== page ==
What Frances McDormand Would (and Wouldn’t) Give to ‘Nomadland’


“That was the catch,” said McDormand. “It was the power to be a really shy, slightly suspicious seventh grader who could stand in front of a group of people and keep their attention.” She also loved that Shakespeare’s female characters were just as greedy for power as the men: “It’s like I’ve always told Joel, ‘Why don’t you guys write better roles for women? Why don’t you just write a role for men and then let me play it? ‘“

She had married Coen not long after making her film debut in the 1984 noir “Blood Simple,” which he directed with Ethan. Twelve years later, the Coen McDormand brothers gave their signature role that only a woman could play: Marge, the chirping, pregnant police chief in “Fargo”.

This film made her famous, a condition McDormand believed was a fire: after hiring a publicist, she almost immediately directed him to decline most requests.

“I made a very conscious effort not to do the press and publicity for 10 years, which other people would consider a very dangerous moment in an actress’ career, but it paid off for exactly the reasons I wanted,” said they . “It made me wonder who I was, and then in the roles I was playing I was able to take an audience to a place where someone selling watches or perfumes and magazines couldn’t.”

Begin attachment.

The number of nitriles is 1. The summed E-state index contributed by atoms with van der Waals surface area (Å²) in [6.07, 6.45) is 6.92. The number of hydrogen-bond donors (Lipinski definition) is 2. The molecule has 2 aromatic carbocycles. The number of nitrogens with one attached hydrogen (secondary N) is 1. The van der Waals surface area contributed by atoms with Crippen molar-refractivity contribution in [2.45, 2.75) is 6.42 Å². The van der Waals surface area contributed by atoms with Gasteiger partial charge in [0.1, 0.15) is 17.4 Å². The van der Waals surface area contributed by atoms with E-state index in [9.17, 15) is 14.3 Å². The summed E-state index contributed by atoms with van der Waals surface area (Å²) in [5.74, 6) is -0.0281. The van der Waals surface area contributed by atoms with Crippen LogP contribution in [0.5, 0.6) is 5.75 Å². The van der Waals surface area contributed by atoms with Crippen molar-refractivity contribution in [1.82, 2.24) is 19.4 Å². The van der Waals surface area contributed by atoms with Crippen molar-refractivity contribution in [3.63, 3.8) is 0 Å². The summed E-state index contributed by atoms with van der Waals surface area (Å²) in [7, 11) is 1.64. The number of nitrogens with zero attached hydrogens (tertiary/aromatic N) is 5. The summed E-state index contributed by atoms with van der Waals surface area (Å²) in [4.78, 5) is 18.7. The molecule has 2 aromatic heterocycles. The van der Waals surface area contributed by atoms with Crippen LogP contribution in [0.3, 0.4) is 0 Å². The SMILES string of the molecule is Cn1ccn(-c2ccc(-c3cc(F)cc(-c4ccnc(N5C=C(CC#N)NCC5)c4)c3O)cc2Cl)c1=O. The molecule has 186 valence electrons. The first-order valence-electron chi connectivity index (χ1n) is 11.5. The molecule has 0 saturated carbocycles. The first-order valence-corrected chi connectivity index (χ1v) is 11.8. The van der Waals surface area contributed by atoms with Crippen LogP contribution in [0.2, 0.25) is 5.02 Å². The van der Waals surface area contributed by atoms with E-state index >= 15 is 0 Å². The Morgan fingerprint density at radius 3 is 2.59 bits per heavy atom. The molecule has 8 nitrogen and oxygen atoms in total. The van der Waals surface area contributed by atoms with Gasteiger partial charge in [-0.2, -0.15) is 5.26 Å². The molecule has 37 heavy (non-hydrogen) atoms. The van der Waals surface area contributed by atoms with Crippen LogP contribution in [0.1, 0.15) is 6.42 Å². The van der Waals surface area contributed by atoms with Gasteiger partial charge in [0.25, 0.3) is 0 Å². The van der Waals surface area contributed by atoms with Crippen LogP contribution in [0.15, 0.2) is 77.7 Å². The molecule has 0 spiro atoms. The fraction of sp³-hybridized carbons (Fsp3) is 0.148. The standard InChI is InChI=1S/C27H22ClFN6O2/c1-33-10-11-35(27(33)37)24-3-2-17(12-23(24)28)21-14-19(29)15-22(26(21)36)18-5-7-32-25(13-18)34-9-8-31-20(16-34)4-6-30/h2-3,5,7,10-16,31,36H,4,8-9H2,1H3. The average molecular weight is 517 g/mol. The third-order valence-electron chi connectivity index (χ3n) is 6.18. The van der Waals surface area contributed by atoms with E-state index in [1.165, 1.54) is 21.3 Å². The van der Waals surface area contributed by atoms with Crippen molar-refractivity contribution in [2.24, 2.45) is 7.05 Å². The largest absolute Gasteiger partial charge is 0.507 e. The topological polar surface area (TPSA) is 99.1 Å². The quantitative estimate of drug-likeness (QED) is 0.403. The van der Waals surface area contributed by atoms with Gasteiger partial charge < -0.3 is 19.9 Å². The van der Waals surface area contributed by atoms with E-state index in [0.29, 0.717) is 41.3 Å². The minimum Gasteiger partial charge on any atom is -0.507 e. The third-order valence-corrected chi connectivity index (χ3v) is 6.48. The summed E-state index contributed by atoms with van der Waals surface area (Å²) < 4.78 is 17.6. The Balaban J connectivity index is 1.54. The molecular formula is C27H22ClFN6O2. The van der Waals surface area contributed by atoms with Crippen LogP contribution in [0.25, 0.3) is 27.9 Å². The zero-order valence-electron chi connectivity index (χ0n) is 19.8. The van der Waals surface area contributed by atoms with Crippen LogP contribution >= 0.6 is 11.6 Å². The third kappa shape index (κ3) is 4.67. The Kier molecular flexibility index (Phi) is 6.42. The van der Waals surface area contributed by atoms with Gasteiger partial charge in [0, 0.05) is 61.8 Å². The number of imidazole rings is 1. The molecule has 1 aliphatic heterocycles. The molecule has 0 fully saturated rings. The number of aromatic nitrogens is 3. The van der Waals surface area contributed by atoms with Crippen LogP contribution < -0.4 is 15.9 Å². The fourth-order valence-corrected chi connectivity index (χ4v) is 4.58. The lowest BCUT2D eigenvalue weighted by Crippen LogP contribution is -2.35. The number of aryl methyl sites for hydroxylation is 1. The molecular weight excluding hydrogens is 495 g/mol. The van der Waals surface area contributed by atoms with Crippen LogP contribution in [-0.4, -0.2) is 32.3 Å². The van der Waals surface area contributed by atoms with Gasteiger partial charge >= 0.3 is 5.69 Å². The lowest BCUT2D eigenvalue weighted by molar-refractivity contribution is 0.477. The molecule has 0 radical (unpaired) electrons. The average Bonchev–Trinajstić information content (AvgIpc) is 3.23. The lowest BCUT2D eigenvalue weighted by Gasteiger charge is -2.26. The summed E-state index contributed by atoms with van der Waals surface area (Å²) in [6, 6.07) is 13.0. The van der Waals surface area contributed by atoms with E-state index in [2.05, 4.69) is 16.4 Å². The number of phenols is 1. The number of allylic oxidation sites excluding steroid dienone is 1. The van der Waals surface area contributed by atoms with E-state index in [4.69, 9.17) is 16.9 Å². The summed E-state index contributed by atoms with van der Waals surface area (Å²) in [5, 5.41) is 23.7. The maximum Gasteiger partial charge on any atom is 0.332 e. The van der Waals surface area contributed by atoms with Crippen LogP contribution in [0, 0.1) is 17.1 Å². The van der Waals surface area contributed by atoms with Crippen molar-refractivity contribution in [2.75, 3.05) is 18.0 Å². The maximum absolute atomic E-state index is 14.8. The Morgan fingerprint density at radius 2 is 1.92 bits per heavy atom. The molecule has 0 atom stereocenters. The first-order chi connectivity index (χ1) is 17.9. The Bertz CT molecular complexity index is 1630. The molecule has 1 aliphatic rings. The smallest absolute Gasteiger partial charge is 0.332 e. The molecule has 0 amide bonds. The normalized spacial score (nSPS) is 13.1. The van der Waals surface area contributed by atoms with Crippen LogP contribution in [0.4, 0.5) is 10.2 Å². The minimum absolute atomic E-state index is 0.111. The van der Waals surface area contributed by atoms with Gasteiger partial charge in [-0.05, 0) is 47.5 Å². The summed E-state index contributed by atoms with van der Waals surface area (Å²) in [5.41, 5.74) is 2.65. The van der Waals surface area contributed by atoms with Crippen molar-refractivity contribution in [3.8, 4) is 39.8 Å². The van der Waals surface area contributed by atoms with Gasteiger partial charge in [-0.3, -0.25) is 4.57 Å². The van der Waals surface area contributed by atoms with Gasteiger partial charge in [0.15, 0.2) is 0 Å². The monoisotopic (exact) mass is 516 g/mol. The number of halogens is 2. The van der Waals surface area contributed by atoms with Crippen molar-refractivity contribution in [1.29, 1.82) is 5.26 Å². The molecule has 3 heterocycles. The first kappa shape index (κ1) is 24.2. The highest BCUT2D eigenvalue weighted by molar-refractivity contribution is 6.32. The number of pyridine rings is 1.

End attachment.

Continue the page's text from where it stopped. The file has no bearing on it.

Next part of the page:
For them, “Nomadland” is the culmination of these efforts to keep themselves untouched in public. “That’s why it works,” she said. “That’s why Chloé could bear to even think about doing this with me, because for years I created something not only as an actor, but also in my private life.”

We were walking back through town and as we were walking up a hill covered in vegetation and eucalyptus trees, McDormand drew one last line, “So I’ll come by my house and then I’ll leave you,” she said. She asked me if I had dinner plans and directed me to a yard stall I could stop by on the way home. “They have beautiful little gems and good ol ‘rocket,” she said, “but no eggs right now because the chickens are all cold.”



Robert Dunfee